Submit Press release  · eTN Team ·  Advertising  ·  eTN Awards  - Worldtourism Events    

American Airlines against Orbitz, Expedia and Sabre Holdings

American Airlines fight is about cost and control

Jan 09, 2011

Cost and control are at the heart of the disputes between American Airlines and its one-time travel partners Orbitz, Expedia and Sabre Holdings, industry and company executives say.

If American is successful, online travel agencies such as Orbitz and Expedia and global travel distribution systems like Sabre would move from selling airline tickets to marketing a customized travel experience -- from an airline ticket to an early boarding preference, on-board Internet access, meals, rental car, hotel and other services, industry officials said.

But American's success would have a downside, which could include higher costs for travel agencies, online travel sites and travelers, and bankruptcy for smaller travel providers, industry officials said.

"It would not be a good deal for the travel industry as a whole," said Greg Spears, CEO of Spears Travel/Travel Leaders in Tulsa. "Anything that diminishes access to content -- fare information -- is not good for the travel industry. Anything that diminishes access by consumers to multiple airline choices in the long run is going to raise prices."

During the last 15 years, as the Internet evolved from an electronic encyclopedia to an all-purpose resource, airlines went from enthusiastic supporters to passive partners, industry observers said.

Today, when travelers shop for an airline ticket on the Internet, they are presented an array of choices based on fares and schedules.

"There's a lot of transparency in the system, which

is why airlines have trouble raising fares," said Alex Eaton, president of World Travel Service in Tulsa. "In the beginning, the airlines thought the Internet would create a lot more opportunity to sell tickets. But it also created a lot more transparency in the system. The market drives fares."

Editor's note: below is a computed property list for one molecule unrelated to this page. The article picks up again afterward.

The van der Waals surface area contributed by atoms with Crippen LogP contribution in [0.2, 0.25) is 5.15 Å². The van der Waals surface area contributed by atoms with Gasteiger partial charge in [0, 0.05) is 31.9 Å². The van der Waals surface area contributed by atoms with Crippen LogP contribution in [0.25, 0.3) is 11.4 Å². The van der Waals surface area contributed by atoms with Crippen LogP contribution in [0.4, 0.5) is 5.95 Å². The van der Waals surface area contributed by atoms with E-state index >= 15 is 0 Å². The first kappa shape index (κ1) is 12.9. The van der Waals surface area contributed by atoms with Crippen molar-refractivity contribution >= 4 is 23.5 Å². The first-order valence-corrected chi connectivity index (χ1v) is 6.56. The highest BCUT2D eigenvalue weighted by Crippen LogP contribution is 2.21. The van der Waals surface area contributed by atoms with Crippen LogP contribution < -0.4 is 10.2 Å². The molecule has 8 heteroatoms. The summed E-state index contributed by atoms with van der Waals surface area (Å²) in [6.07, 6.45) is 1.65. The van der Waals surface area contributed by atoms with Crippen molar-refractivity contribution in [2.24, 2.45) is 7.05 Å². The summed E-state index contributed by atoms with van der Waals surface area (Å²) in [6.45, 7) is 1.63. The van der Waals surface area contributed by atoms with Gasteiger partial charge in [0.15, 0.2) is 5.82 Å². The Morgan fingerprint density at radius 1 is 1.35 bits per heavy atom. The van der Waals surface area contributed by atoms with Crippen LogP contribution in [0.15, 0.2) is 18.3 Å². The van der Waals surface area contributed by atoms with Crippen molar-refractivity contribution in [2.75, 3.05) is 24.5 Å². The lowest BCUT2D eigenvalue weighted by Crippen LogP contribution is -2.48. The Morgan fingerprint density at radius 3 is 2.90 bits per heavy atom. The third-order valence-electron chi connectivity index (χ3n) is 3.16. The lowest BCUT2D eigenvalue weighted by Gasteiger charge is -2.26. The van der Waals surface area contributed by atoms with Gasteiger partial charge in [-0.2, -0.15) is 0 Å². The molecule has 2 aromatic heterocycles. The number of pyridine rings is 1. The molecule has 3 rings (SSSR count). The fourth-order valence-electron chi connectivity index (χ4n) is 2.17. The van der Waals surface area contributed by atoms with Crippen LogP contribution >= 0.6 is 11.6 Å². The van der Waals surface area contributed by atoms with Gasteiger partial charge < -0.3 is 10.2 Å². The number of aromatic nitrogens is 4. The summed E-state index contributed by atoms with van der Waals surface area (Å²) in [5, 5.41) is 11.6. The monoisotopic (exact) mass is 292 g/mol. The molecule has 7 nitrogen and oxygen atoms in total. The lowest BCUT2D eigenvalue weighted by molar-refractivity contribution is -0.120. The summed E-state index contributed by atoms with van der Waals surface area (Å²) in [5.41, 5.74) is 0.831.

American wants to alter the travel industry from an airline ticket commodity transaction to a customized travel experience, company officials said.

"We can't do that today because of the technology limitations at the GDSs (global distribution systems)," said American spokesman Ryan Mikolasik. "This battle is partly about costs, but it's also about control -- what we are able to show and sell customers. Airlines ... want to be able to differentiate their products."

Critics of American's approach include online travel agencies, GDSs and business travel and consumer groups. They say American wants to cut costs by eliminating the GDS connection and fees and steering travelers and online travel agencies to AA Direct Connect, a direct link into American's host reservations system.

AA Direct Connect enables travel agents or travel websites to get access to American's booking, ticketing, post-ticketing service transactions and shopping, American executives said.

Moving travelers and travel websites to AA Direct Connect gives the company the ability to design special packages and deals that could be displayed to potential customers using the online travel agencies, said Bob McAdoo, senior research analyst for AvondalePartners LLC.

"(American's parent) AMR wants flexibility in how it sells and prices seats with ancillary services," McAdoo said in his research report, issued Thursday. "As Southwest Airlines sells Business Select fares, combining the seat with early boarding, free drinks and extra frequent flier credit, AMR would like the ability to package its fares with these or other services. Such bundling is not possible through the OTAs or any other distribution outlets that flow transactions through the GDSs.

"AMR can offer the bundled product on (its website) However, less than 30 percent of AMR's customers buy through"

The irony of the situation facing American and Sabre today is hard to miss for travel industry veterans.

Sabre, the world's largest travel reservations company, was developed at American in 1960 to automate the handwritten passenger reservations system of the 1950s.American and IBM jointly developed a Semi-Automated Business Research Environment, or Sabre, to electronically manage revenue, pricing, flight scheduling, cargo, flight operations and crew scheduling.

In 1976, Sabre was installed in a travel agency for the first time, company records show.

By the time AMR spun off Sabre as an independent company in 2000, more than 40,000 travel agents worldwide used Sabre, news reports said.

Two of the travel agencies in Tulsa that use Sabre are Spears Travel/Travel Leaders and World Travel Service, said Spears and Eaton.

Although Sabre, Orbitz and Expedia have downgraded or removed American's flights and service offerings from most of their displays in response to the ongoing battle with the airline, Spears and World Travel retain access to the full array of American's flights and services, Spears and Eaton said. But the dispute troubles them, they said.

"Eventually, it could change the way we do business," Spears said. "If we have to access information from different (airline) systems, as far as efficiency and our ability to serve the customer, it's going to make it more costly."

Eaton said he hopes "existing distribution channels -- the Sabres of the world" -- are successful.

"If you think about a world in which every airline has its own distribution channel, the fragmentation of fare information would be staggering," Eaton said.

American Airlines fight is about cost and control

Premium Partners